In one episode of Deep Space Nine, Worf himself deliberately utilizes this trope by letting Martok defeat him in a duel so as to restore the crew's confidence in Martok. This scene echos the TNG episode A Matter of Honor, in which Commander Riker, on detached duty to the Klingon warship Pagh, intentionally provokes the Pagh's captain into backhanding him so the man could take back his command with honor. The episode also proves that a Klingon Promotion isn't always fatal.
In Deep Space 9, the Jem'Hadar were first introduced in a season finale that culminated in the destruction of the Odyssey, a Galaxy class starship and The Big Guy of Starfleet ships, sister to the USS Enterprise-D - also having a balding captain, interestingly enough - with the only Jem'Hadar ship lost in the engagement being the one that intentionally rammed it. One of the writers later admitted that he had drawn this parallel between the two ships to showcase the Dominion as a credible threat. Later episodes would have the Federation come up with successful countermeasures, though there is a period in which the Dominion ships are looked at with some apprehension.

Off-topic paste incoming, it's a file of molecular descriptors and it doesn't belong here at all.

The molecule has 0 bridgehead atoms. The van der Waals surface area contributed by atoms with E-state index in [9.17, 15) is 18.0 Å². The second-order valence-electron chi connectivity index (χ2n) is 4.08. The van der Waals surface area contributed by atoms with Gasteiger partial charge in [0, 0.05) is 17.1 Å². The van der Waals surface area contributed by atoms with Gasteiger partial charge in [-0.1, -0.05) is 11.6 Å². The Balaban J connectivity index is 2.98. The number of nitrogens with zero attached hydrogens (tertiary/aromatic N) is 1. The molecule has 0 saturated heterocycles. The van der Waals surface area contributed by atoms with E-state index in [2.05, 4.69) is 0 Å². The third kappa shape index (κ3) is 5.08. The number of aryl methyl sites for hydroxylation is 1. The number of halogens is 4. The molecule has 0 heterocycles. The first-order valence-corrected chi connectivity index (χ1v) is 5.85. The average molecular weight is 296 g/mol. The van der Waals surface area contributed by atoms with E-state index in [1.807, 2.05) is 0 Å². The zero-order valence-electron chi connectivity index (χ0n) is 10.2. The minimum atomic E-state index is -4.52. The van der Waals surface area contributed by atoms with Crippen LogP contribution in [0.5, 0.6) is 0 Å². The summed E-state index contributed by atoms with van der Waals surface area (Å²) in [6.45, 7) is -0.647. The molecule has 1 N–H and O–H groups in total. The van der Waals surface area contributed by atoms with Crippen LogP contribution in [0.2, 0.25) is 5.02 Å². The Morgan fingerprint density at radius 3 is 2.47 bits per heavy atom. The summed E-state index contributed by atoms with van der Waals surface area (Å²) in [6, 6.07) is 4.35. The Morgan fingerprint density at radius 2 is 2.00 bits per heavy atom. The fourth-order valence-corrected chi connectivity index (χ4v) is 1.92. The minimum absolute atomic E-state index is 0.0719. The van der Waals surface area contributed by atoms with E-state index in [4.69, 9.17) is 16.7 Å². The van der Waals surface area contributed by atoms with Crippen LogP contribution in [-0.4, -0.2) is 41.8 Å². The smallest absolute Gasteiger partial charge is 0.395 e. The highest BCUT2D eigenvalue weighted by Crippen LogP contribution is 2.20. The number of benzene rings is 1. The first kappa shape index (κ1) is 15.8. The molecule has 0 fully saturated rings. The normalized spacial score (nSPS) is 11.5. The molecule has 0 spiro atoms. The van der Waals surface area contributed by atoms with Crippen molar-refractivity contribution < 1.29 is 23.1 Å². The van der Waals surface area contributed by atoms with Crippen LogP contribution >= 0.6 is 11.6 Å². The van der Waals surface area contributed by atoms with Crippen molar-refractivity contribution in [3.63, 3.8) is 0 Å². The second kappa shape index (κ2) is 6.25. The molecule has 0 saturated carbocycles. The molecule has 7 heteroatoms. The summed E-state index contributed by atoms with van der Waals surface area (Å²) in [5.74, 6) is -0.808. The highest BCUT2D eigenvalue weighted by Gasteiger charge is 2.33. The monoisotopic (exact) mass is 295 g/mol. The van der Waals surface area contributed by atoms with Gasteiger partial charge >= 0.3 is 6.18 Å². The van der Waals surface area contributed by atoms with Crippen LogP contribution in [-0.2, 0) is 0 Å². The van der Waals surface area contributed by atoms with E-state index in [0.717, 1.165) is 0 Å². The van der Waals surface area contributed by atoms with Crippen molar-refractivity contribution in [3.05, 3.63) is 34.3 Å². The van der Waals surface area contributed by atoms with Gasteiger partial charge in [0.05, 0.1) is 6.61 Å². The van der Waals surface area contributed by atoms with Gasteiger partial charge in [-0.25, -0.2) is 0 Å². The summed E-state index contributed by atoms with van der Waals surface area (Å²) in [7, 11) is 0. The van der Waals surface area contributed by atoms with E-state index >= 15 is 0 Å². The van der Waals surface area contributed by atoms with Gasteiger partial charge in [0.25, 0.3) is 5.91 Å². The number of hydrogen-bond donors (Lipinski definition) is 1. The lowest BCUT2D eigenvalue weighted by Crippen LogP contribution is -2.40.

The Defiant herself suffered this, in her first outing no less. While going through the Gamma Quadrant to meet the Founders, the Defiant was attacked and quickly captured by the Jem'Hadar, showing that they still had a ways to go before countering the Dominion. And she suffered this again, this time fatally, in Season 7. In the first major battle with the Breen, the Defiant and over 300 other ships were destroyed to show how deadly the Dominion's new allies were.
Worf getting his butt kicked on the phaser range by Guinan who mentions she was using her other hand. Though at least he had a couple good excuses— he was distracted by his personal problems, number one, and number two—